PA180142 by Al, on Flickr
PA180143 by Al, on Flickr
PA180144 by Al, on Flickr
PA180145 by Al, on Flickr
PA180147 by Al, on Flickr
A short drive to one of our favoured campsites, Bunroy at Roybridge. No other campers; the rain started shortly after we got pitched and continued intermittently for much of the night. We had to be up for the 08:04 train in the morning to get us down to Corrour. After a creamy breakfast of porridge with apple and plum we packed up our stuff and walked to the train station, where right on time, the wee train appeared. Some other walkers got on at Tulloch and turned out to be going up Luem Uilleum too, although in the reverse direction from ourselves.
Off the train, off the platform and onto the squidgy ATV track and up The Saddle towards Beinn a'Bhric. We'd got off the evening train last time and camped high up on the Saddle, and on a very windy evening too. Despite the sunshine today, the wind was strong and chill - it didn't do to hang about. Of course we had a train to catch on the way back, so we didn't want to hang about either - neither of us likes the added complication of having a train or ferry to catch when out on the hill.
PA190148 by Al, on Flickr
Ben na Lap
PA190149 by Al, on Flickr
Despite the press of time, I headed up for Beinn a'Bhric - a Simm we'd visited before. Allison humphed. Onwards to the summit of Leum Uilleum, then the second - and more important Simm, the 849m south top, which we hadn't visited before. This is around 1km each way and took us the best part of 40 minutes, there and back, which was a bit longer than I'd imagined. I was quite keen to nip up Ben na Lap if time permitted, and I knew we'd now be closer to the wire than I wanted. Anyway, we returned towards the summit of Leum Uilleum and started down Sron an Lagain Ghaibh, meeting the other walkers on their way up. Marshy ground to get back to the station.
PA190151 by Al, on Flickr
Good views west from Beinn a'Bhric
PA190153 by Al, on Flickr
PA190155 by Al, on Flickr
PA190156 by Al, on Flickr
PA190157 by Al, on Flickr
It was now midday and we decided to have lunch. The train departed at 15:24. By the time we'd had lunch it was after 12:20 - I recalled WH giving a 3-5 hour time for Ben na Lap. We decided to go for it, knowing we'd have to be prompt getting up. The first section is track, which made things easy, then the long wet climb up the ATV ruts to reach the shoulder, where thankfully firmer and more stony ground was reached. A wee tramp along the top, Loch Ossian sitting prettily below. At the cairn were a party of three guys - one, Stuart from Inverurie, having his Compleation, whisky in real glasses. We gave our congratulations, were delighted to hear he planned to finish off his remaining 20-odd Munro Tops, then we turned and headed back down. We were doing fine for time and indeed arrived back at the station with some 25 minutes to spare. The other walkers had ventured into the Corrour Lodge for tea and were surprised to hear we'd done "another hill" in that time.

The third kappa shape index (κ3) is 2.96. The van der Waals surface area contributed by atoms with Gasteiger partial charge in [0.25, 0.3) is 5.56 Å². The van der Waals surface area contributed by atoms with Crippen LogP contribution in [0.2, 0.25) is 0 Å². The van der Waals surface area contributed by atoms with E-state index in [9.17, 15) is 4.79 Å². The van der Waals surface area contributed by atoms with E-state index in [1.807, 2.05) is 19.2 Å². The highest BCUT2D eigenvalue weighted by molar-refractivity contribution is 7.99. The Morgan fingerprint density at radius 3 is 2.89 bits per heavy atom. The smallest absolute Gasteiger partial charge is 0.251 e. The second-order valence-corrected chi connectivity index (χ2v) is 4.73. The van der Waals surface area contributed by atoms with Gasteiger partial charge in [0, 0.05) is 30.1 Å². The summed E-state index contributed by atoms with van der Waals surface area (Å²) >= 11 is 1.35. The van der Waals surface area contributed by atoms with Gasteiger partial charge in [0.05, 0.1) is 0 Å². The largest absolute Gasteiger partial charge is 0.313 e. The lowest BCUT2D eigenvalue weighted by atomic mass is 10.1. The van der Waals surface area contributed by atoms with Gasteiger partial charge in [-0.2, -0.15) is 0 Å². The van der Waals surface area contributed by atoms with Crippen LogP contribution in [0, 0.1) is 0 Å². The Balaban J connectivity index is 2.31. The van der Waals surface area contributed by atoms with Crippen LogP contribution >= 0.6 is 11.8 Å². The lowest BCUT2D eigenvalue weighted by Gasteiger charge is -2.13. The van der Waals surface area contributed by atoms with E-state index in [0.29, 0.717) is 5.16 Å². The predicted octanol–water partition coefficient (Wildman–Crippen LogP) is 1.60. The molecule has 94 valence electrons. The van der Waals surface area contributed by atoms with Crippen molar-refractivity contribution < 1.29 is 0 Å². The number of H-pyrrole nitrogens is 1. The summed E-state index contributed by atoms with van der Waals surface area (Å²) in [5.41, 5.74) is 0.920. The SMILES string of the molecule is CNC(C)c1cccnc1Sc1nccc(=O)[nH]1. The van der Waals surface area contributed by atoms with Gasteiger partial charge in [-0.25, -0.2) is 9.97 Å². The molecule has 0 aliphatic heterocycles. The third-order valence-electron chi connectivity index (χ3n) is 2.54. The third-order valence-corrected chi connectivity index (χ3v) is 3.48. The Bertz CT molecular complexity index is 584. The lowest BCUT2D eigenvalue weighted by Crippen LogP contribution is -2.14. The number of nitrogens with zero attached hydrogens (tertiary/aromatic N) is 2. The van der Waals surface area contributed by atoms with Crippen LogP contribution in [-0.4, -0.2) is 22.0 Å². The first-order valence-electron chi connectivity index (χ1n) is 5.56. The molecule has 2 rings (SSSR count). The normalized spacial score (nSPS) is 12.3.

Today's time challenge...
PA190158 by Al, on Flickr
PA190160 by Al, on Flickr
PA190162 by Al, on Flickr
PA190164 by Al, on Flickr
PA190165 by Al, on Flickr
PA190167 by Al, on Flickr
Back at the campsite, a nice hot shower, then the rain started up again mid-way through our tea. Another early night. We checked the forecast for Sunday - rain early on, but dry between 9 and 4, winds 15-18mph it said (for Cairn Gorm Base Station). Oh well, that's alright, thought I. I had deliberately scheduled Creag Mhor for this weekend to avoid the possibility of snowy weather as the year wends towards its end as my last memory of that hill is of an awful walk over Bynack More and Creag Mhor from Glenmore Lodge when I was ill and cold eat nothing, traipsing back through thigh-high snow in Strath Nethy for what seemed like an eternity. Hell, we weren't even going to do the same route because of that - I'd decided it would be considerably shorter if we nipped over Cairn Gorm to reach Glen Avon.